Wednesday, February 12, 2020 at 4:30pm to 6:00pm
PED 130g 3560 Watt Way
"THE EMPEROR’S SPEECH IN IMPERIAL HISTORIOGRAPHY"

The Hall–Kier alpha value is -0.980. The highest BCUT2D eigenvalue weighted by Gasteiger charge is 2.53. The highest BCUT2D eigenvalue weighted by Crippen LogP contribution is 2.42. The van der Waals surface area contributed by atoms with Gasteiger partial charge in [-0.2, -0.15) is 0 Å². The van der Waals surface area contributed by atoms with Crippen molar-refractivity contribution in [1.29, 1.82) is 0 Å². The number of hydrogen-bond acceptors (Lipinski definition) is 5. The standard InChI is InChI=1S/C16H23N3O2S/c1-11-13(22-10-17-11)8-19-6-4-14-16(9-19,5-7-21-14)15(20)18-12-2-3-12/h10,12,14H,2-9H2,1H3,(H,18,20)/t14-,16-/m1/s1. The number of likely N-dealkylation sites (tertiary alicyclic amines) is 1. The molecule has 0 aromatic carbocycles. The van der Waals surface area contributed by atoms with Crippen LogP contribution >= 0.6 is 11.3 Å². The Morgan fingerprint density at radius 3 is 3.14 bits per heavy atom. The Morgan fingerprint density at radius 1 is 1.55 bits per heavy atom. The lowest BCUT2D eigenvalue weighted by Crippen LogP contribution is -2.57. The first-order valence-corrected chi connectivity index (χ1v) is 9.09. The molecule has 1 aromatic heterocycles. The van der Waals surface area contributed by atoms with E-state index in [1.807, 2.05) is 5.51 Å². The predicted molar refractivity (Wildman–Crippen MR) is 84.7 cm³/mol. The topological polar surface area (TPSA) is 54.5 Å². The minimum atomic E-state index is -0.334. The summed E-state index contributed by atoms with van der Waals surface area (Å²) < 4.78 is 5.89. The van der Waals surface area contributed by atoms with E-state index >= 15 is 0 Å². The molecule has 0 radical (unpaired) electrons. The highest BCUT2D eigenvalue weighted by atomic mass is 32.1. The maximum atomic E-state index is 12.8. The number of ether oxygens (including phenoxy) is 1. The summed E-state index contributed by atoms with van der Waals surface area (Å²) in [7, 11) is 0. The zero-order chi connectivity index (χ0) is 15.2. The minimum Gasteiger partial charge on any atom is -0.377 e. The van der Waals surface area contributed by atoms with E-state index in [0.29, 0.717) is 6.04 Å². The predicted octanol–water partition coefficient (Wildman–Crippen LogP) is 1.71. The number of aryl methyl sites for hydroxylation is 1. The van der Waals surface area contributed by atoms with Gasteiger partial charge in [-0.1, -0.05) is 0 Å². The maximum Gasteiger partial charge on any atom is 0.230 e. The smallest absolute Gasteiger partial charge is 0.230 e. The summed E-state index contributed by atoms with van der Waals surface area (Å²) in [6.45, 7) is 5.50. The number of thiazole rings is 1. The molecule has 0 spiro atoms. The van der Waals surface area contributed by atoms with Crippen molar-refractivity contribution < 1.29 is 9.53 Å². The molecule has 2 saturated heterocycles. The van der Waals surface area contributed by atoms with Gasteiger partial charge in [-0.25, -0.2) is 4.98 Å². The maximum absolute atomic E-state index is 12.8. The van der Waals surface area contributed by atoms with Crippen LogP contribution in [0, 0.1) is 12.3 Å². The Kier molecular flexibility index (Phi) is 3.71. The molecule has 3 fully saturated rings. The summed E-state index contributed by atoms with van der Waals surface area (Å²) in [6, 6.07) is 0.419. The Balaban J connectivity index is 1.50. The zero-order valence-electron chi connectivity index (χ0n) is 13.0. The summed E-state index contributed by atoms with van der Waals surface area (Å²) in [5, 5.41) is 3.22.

Lydia Spielberg joined the Classics Department at UCLA in 2018. Most of her work has been on Roman historiography and historians’ presentation of their genre’s social and political agency, especially in response to situations of political turmoil or repression, but this is part of a broader interest in how ancient authors can (or can at least can claim to) “do things” with literature, especially in the Roman empire. Her dissertation, currently being revised into book form, dealt with claims to be quoting “what was actually said” in Roman historiography, and the attendant questions of authenticity and authority both in speech and over the past. In addition to quotation and transcription, she is interested in the less elevated forms of intertextuality that operate within communities of language users: how can commonplaces, topoi, memes, and political clichés that everyone knows are insincere still be useful for constructing social and political selves?